When Robert moved across the street into “Morven,” the old Stockton homestead, he sold Palmer House to his brother-in-law, James Potter. (Later he built “Lowrie House” down Stockton Street for one of his children while his older brother-in-law, Thomas Potter, built “Prospect House” on the south side of the campus – both designed by John Nottman of Philadelphia.
Click here to learn more…


3.) PRINCETON BATTLE MONUMENT (633 steps)

Everywhere - Princeton Battle Monument

On January 3, 1777, the peaceful winter fields and woods of Princeton Battlefield were transformed into the site of what is considered to be the fiercest fight of its size during the American Revolution. During this desperate battle, American troops under General George Washington surprised and defeated a force of British Regulars. Coming at the end of “The Ten Crucial Days” which saw the well-known night crossing of the Delaware River and two battles in Trenton, the Battle of Princeton gave Washington his first victory against the British Regulars on the field. The battle extended over a mile away to the College of New Jersey (now Princeton University). Click here to learn more…


4.) PRINCETON UNIVERSITY ART MUSEUM (670 steps)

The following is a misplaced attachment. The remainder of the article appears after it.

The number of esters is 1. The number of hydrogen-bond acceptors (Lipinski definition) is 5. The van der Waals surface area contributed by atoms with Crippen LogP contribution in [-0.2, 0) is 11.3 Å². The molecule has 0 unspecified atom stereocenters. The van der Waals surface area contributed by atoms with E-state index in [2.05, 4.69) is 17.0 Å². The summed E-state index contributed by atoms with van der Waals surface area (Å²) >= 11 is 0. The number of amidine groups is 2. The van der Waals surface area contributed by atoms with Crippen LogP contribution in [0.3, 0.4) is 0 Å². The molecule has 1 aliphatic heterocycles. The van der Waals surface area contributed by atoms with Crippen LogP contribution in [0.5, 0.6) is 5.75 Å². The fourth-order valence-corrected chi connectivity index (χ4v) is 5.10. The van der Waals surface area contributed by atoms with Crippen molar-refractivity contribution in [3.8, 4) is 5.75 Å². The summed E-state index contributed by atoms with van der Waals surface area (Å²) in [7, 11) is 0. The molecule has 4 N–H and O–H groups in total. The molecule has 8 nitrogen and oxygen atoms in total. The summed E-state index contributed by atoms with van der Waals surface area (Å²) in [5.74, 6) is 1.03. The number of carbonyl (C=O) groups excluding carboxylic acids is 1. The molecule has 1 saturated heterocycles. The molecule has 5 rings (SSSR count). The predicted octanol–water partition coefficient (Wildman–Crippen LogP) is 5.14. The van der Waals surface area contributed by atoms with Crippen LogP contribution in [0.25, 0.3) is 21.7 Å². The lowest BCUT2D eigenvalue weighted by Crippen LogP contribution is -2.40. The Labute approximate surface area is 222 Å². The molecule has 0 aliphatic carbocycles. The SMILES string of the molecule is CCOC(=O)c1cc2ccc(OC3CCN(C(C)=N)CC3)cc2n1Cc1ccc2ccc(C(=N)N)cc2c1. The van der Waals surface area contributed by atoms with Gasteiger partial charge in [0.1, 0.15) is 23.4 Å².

Everywhere - Art MuseumThe origins of Princeton’s art collections date nearly to the University’s foundation, thus making Princeton one of the oldest collecting institutions in America. The Museum and what is now the Department of Art and Archaeology—the second oldest in the nation—formally came into being in 1882, founded on a philosophy that positioned Princeton at the cutting edge of scholarship in an era when the history of art was a new academic discipline, largely confined to the more advanced universities of Europe. Click here to learn more…


5.) BAINBRIDGE HOUSE (686 steps)

Everwhere - Bainbridge HouseBainbridge House is one of the oldest surviving buildings in Princeton and one of the area’s best preserved examples of mid-Georgian architecture. Located on Nassau Street, the town’s busiest and most historic thoroughfare, it is situated directly across from Princeton University. Bainbridge House has been home to several Stockton families; it was the birthplace of William Bainbridge, hero of the War of 1812; in 1783 it was listed as providing accommodations for the Continental Congress; during the late 19th century it served as a boarding house for university students; and for more than fifty years it was home to the public library. Click here to learn more…


6.) MORVEN MUSEUM (844 steps)

Everywhere - MorvenHome to one of the signers of the Declaration of Independence and to five New Jersey governors, Morven has played a role in the history of New Jersey and the nation for more than 250 years.

After the Governor’s Mansion was relocated in 1982, Morven went through an extensive restoration and archaeological investigation. Morven re-opened as a museum and garden in 2004.
Click here to learn more…


 7.) PRINCETON CEMETERY (844 steps)